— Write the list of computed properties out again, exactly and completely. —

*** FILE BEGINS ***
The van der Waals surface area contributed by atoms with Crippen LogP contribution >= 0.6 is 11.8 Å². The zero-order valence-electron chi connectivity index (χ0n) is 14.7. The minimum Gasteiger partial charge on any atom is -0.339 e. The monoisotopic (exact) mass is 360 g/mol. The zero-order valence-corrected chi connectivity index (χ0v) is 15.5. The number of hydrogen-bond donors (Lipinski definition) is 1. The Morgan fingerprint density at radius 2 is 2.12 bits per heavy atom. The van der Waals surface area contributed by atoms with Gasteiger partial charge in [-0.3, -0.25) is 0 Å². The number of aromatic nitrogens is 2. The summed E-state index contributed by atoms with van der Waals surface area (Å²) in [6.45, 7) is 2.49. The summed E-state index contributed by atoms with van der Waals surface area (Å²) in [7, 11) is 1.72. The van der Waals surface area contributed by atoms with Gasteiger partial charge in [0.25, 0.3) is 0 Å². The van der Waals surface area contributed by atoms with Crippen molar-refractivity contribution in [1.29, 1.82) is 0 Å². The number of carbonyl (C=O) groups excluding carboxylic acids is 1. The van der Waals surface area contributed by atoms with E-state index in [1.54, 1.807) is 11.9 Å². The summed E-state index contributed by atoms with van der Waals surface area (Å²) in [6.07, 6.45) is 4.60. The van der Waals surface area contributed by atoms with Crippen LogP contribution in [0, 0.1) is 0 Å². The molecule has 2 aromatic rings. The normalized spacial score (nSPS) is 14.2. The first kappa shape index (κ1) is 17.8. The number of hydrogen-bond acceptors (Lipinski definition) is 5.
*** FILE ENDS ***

The van der Waals surface area contributed by atoms with Crippen LogP contribution >= 0.6 is 11.8 Å². The zero-order valence-electron chi connectivity index (χ0n) is 14.7. The minimum Gasteiger partial charge on any atom is -0.339 e. The monoisotopic (exact) mass is 360 g/mol. The zero-order valence-corrected chi connectivity index (χ0v) is 15.5. The number of hydrogen-bond donors (Lipinski definition) is 1. The Morgan fingerprint density at radius 2 is 2.12 bits per heavy atom. The van der Waals surface area contributed by atoms with Gasteiger partial charge in [-0.3, -0.25) is 0 Å². The number of aromatic nitrogens is 2. The summed E-state index contributed by atoms with van der Waals surface area (Å²) in [6.45, 7) is 2.49. The summed E-state index contributed by atoms with van der Waals surface area (Å²) in [7, 11) is 1.72. The van der Waals surface area contributed by atoms with Gasteiger partial charge in [0.25, 0.3) is 0 Å². The van der Waals surface area contributed by atoms with Crippen molar-refractivity contribution in [1.29, 1.82) is 0 Å². The number of carbonyl (C=O) groups excluding carboxylic acids is 1. The van der Waals surface area contributed by atoms with E-state index in [1.54, 1.807) is 11.9 Å². The summed E-state index contributed by atoms with van der Waals surface area (Å²) in [6.07, 6.45) is 4.60. The van der Waals surface area contributed by atoms with Crippen LogP contribution in [0, 0.1) is 0 Å². The molecule has 2 aromatic rings. The normalized spacial score (nSPS) is 14.2. The first kappa shape index (κ1) is 17.8. The number of hydrogen-bond acceptors (Lipinski definition) is 5.